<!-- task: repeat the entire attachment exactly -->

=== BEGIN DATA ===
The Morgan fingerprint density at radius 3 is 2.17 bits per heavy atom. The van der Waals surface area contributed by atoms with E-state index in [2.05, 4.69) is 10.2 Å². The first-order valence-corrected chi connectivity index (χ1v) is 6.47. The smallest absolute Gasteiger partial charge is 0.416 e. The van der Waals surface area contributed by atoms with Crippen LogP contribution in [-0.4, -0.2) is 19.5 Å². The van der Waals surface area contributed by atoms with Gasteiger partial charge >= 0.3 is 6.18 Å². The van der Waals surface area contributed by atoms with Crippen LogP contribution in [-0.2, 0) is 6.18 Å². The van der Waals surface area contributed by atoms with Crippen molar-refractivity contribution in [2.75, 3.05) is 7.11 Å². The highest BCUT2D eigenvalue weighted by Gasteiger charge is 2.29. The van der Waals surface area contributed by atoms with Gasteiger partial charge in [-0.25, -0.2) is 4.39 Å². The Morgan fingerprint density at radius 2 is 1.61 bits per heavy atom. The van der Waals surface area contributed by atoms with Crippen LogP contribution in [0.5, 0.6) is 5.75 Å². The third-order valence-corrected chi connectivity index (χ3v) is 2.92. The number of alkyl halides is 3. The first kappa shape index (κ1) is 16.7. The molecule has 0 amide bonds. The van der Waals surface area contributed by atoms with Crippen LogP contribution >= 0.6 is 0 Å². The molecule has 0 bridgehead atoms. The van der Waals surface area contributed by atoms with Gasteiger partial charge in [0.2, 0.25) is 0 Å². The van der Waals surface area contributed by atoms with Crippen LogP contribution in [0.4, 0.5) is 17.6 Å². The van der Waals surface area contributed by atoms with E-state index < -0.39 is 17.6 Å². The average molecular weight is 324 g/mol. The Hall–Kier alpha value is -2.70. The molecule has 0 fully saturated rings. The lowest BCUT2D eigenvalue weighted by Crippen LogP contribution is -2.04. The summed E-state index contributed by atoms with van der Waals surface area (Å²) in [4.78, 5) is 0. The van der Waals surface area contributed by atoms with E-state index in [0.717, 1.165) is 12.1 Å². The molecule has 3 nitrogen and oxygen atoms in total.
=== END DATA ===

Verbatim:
The Morgan fingerprint density at radius 3 is 2.17 bits per heavy atom. The van der Waals surface area contributed by atoms with E-state index in [2.05, 4.69) is 10.2 Å². The first-order valence-corrected chi connectivity index (χ1v) is 6.47. The smallest absolute Gasteiger partial charge is 0.416 e. The van der Waals surface area contributed by atoms with Crippen LogP contribution in [-0.4, -0.2) is 19.5 Å². The van der Waals surface area contributed by atoms with Gasteiger partial charge >= 0.3 is 6.18 Å². The van der Waals surface area contributed by atoms with Crippen LogP contribution in [-0.2, 0) is 6.18 Å². The van der Waals surface area contributed by atoms with Crippen molar-refractivity contribution in [2.75, 3.05) is 7.11 Å². The highest BCUT2D eigenvalue weighted by Gasteiger charge is 2.29. The van der Waals surface area contributed by atoms with Gasteiger partial charge in [-0.25, -0.2) is 4.39 Å². The Morgan fingerprint density at radius 2 is 1.61 bits per heavy atom. The van der Waals surface area contributed by atoms with Crippen LogP contribution in [0.5, 0.6) is 5.75 Å². The third-order valence-corrected chi connectivity index (χ3v) is 2.92. The number of alkyl halides is 3. The first kappa shape index (κ1) is 16.7. The molecule has 0 amide bonds. The van der Waals surface area contributed by atoms with Crippen LogP contribution >= 0.6 is 0 Å². The molecule has 0 bridgehead atoms. The van der Waals surface area contributed by atoms with Gasteiger partial charge in [0.2, 0.25) is 0 Å². The van der Waals surface area contributed by atoms with Crippen LogP contribution in [0.4, 0.5) is 17.6 Å². The van der Waals surface area contributed by atoms with E-state index < -0.39 is 17.6 Å². The average molecular weight is 324 g/mol. The Hall–Kier alpha value is -2.70. The molecule has 0 fully saturated rings. The lowest BCUT2D eigenvalue weighted by Crippen LogP contribution is -2.04. The summed E-state index contributed by atoms with van der Waals surface area (Å²) in [4.78, 5) is 0. The van der Waals surface area contributed by atoms with E-state index in [0.717, 1.165) is 12.1 Å². The molecule has 3 nitrogen and oxygen atoms in total.